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10 Days into Mongolia

July 29, 2015 2 Comments
Mongolian Sights

I’m Loving Mongolia!

Just love the place. We have slowed right down. Plenty of camping along the Tuur River just outside Ulaanbaatar (capital of Mongolia). Great people (not in your face).

Today we went to the Russian Embassy to apply for our Russian visas. Alan did the original forms and submitted them electronically. When we went in to provide our hard copies we were told we had to amend our letter of invitation. So back we go to our favoured restaurant (California Restaurant) to connect onto Wi Fi and redo and re-submit the letter of invitation. By the way this restaurant and its manager have been just fantastic helping us with printing documents and serving us great food. I thank them for all they have done for us. Tomorrow we go back to the Russian Embassy to re-submit our visa applications. Alan has done a great job to date with the paper trail – no doubt a difficult job. That’s why we pay the big money for this tour.

As I am writing this page we had some local Mongolian volunteers come along adjacent to our camp site on the river, picking up rubbish in the reserve area – generally cleaning up the area. One of the major issues in most Asian countries we have visited is the way they handle waste. It just does not seem to be an issue to them and most counties have a major waste problem. These guys are to be commended. One chap we met, Angarag Batsaikhan (group organiser), challenged Alan to a wrestle – no need to say who won. Alan’s legs were smaller than Angarag biceps. He just picked Alan up and spun him around.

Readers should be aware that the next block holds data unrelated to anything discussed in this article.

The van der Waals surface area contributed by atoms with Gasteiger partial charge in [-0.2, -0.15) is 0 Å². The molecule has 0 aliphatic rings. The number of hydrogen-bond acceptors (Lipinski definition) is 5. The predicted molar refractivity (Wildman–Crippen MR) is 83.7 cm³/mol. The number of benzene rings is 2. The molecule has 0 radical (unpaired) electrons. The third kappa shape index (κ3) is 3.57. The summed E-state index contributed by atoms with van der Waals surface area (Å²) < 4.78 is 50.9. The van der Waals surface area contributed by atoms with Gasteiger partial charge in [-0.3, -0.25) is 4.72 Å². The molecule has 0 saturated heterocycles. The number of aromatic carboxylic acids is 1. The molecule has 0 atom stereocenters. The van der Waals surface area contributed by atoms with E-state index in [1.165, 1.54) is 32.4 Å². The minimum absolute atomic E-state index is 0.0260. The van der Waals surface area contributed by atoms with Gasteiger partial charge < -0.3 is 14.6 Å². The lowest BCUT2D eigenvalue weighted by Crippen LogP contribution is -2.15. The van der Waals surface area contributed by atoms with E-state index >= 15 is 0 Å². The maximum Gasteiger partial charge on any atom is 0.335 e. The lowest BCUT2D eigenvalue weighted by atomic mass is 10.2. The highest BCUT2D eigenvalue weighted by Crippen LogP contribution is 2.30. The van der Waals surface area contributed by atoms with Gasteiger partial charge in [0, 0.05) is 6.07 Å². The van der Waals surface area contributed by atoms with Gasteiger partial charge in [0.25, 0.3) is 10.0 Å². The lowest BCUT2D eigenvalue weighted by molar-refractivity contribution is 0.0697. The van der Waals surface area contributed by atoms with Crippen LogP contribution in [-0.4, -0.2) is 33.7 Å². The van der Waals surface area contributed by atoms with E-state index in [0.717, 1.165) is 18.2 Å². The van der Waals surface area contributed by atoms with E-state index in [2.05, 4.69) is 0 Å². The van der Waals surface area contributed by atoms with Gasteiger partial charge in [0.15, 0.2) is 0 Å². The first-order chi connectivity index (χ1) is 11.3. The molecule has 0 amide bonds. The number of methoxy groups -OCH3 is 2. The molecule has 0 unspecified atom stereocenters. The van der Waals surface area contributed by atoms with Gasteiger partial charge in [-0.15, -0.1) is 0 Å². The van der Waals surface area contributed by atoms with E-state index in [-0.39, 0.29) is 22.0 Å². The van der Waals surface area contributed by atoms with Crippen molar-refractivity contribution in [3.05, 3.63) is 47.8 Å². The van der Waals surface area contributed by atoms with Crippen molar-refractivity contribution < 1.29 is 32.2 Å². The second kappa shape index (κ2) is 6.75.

After settling down to an evening drink Angarag came over to us to witness a unique event, they were cooking an animal, a bit like a small fox. They cut the head off then reach in and extract the inner organs, intestines, etc. They heat up small river stones on an open fire to a very high temperature then stuff 3 to 6 rocks into the gutted animal, then replace organs, intestines, onions, garlic, etc., then a few more stones. They then wire up the neck area and seal it off and lay the animal on some cold larger rocks to commence burning off all the skin fur with a kerosene blow torch.

We left the cooking lesson and walked back to our camp. Apparently they let the animal cook in its own way along with imported hot rocks for about 1 hour. No doubt we are expecting a visit back later to taste the result of a very unique cooking method. Never seen this before – got it all on video along with still shots that will end up on this blog. Alan and I were laughing right through the whole process.

Tomorrow all going well with the visa applications we may take off towards the Gobi Desert for a couple of weeks while the visas are being processed (a 2 week time frame). We have a route mapped out with the assistance of a local tour manager who was so very helpful. If anybody reading this is thinking of coming to Mongolia his website is

Yesterday Donna and I purchased a GPS (similar to the Taylors). Alan gave me a crash course on how to use it. I think we are confident enough now to tell the Taylors to piss off if they annoy us and not get lost. But we would miss them.

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Comments (2)

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  1. Rosemary says:

    Barry we miss them too and how the heck you are still talking to him I do not know :-).
    Just hang on in there the thought of 2 of you off road independently with GPS navigation scares the dodahs out of me!

  2. Lynn says:

    You’d be going in circles for the rest of the year without us, GPS or not! Besides, Barry, you still can’t use it properly yet!

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